Are we finding some answers to the Royals problems with pitcher development?

Something really interesting happened on Twitter yesterday, and I’m not sure how many people saw it. It’s something that I’ve wondered about for a long time, and we may be finally getting some answers for.

It’s no secret that the Royals have had their fair share of problems developing starting pitchers. You hate to assume, but there were plenty of rumors swirling around about the Royals front office banning long toss and trying to create cookie-cutter pitchers, among other things. It’s probably not that surprising when you think about it, considering how bad KC has been in the area of developing starting pitchers.

On Tuesday afternoon, Kyle Boddy of DriveLine baseball posted a series of tweets by former Royals minor leaguer Harold Mozingo. Take a look:

A couple of these comments seem to confirm some of the rumors that have swirled around the Royals pitcher development system for quite some time. Here’s a couple of tweets from David Lesky of Baseball Prospectus KC to consider as well:

While it’s safe to assume that the Royals pitching development philosophies have changed over the years, one still has to wonder if the Royals aren’t still in the Stone Age compared to other organizations. Here’s a list of thoughts I have in reaction to Harold Mozingo’s tweets:

  1. No two pitchers are the same. They may be very similar, but they aren’t the same. You can not have “absolutes,” as Mozingo suggests in that first tweet, when it comes to developing pitchers. Some RHPs throw sinkers, some throw 4-seam darts. The first base side of the rubber often benefits sinker ballers more than the right side, because it gives the sinker more room to run over the plate. Telling a sinker ball pitcher he must pitch on the right side of the rubber can completely mess up his game that got him drafted in the first place. You can’t make Kyle Hendricks be Kelvin Herrera.
  2. When it comes to specific mechanics, like landing on your heel vs. your toe, some mechanics can be more optimal than others. That being said, Dan Quisenberry’s knuckles nearly dragged the ground and he was a pretty good pitcher, right? Suggesting mechanical fixes to a pitcher is one thing, demanding that everyone in your organization do something 100% the same doesn’t even make sense.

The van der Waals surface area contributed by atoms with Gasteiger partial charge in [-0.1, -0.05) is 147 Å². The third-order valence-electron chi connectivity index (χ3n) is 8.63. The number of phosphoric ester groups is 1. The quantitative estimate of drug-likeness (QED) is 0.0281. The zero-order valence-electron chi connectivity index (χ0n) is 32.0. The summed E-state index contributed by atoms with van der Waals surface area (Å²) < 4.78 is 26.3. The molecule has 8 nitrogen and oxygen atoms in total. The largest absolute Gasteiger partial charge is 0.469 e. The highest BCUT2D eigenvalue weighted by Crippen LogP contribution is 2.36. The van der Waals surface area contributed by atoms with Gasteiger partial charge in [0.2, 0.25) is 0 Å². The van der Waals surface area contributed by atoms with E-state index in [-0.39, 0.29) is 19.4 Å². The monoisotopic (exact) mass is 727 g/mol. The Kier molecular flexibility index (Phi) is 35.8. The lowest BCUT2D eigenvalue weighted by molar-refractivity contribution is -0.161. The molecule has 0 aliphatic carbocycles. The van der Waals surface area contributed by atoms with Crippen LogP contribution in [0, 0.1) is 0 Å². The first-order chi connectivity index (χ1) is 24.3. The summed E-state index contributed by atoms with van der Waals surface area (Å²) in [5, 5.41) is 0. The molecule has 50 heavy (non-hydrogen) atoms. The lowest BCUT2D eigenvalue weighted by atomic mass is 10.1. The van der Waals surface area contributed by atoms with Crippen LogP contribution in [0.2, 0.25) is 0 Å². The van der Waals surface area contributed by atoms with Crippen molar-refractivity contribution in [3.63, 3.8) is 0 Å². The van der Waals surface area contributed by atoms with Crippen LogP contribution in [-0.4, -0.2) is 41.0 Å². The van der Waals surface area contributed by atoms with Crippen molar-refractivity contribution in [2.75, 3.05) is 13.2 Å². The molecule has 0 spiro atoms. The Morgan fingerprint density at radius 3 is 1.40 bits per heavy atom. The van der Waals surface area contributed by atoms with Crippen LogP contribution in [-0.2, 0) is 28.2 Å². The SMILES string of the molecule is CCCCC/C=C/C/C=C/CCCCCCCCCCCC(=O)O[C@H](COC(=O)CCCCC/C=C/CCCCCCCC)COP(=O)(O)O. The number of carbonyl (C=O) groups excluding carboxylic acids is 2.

3. I almost don’t believe that the Royals told their pitchers not to throw 2-seam fastballs. I’m not going to call Harold Mozingo a liar. I just don’t want to believe that the Royals would be so stupid as to tell EVERY pitcher that they can’t throw a 2-seam. If that’s real, the Royals have got some SERIOUS issues on their hands.
  4. Kyle Boddy referenced the fact that Mike Montgomery was told not to throw his slider when he was drafted by KC. Obviously, we don’t have both sides of this story, so take this with a grain of salt. If Montgomery was struggling to throw sliders for a strike, maybe the Royals were just introducing a curveball to him as a chance to throw more strikes. But if the Royals really took away Montgomery’s slider just because they believed a curveball would work better, that’s worrisome. I’m taking this note with a grain of salt.
  5. The long toss thing is interesting to me. I remember rumors about the Royals telling Dylan Bundy that they didn’t like his LT program swirling around back in 2011. I couldn’t believe it at the time. I have heard from multiple people close to the organization that the Royals, apparently, really don’t like long toss. Which is another thing to be open minded about. NO long toss would be ridiculous, but some players LT routines may also be just as ridiculous. I remember people used to say Barry Zito would warm up by throwing baseballs from foul pole to foul pole. I’m all for routines and being comfortable, but at some point you’re over doing the idea of long toss. Then again, from what I have heard, the Royals prefer their pitchers to do as little long toss as possible, which sounds worrisome. There’s a lot of good that can be had from a productive long toss program.

I’ve been around baseball my entire life. I played in high school and college. I’ve coached at the high school level. I have never once heard of a coach telling a group of players not to long toss. I’ve also never once heard a coach suggest to a group of pitchers not to throw 2-seam fastballs. Because I’ve never pitched for the Royals, I don’t know exactly what their rules are or were. But I have talked to multiple people who have, and a lot of them agree with what Mozingo and Boddy had to say yesterday on Twitter. The Royals have not been good at developing their own starting pitchers, and we my be starting to see more and more as to why.

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3 thoughts on “Are we finding some answers to the Royals problems with pitcher development?

  1. There are some exemptions to their rules then… if I remember right, Ventura made it threw their system with that violent delivery and threw sliders. However, Duffy and Ventura have been the recent pitchers to see success in the Majors as starters. Seems like all the others are moved to the pen or traded.

    Liked by 1 person

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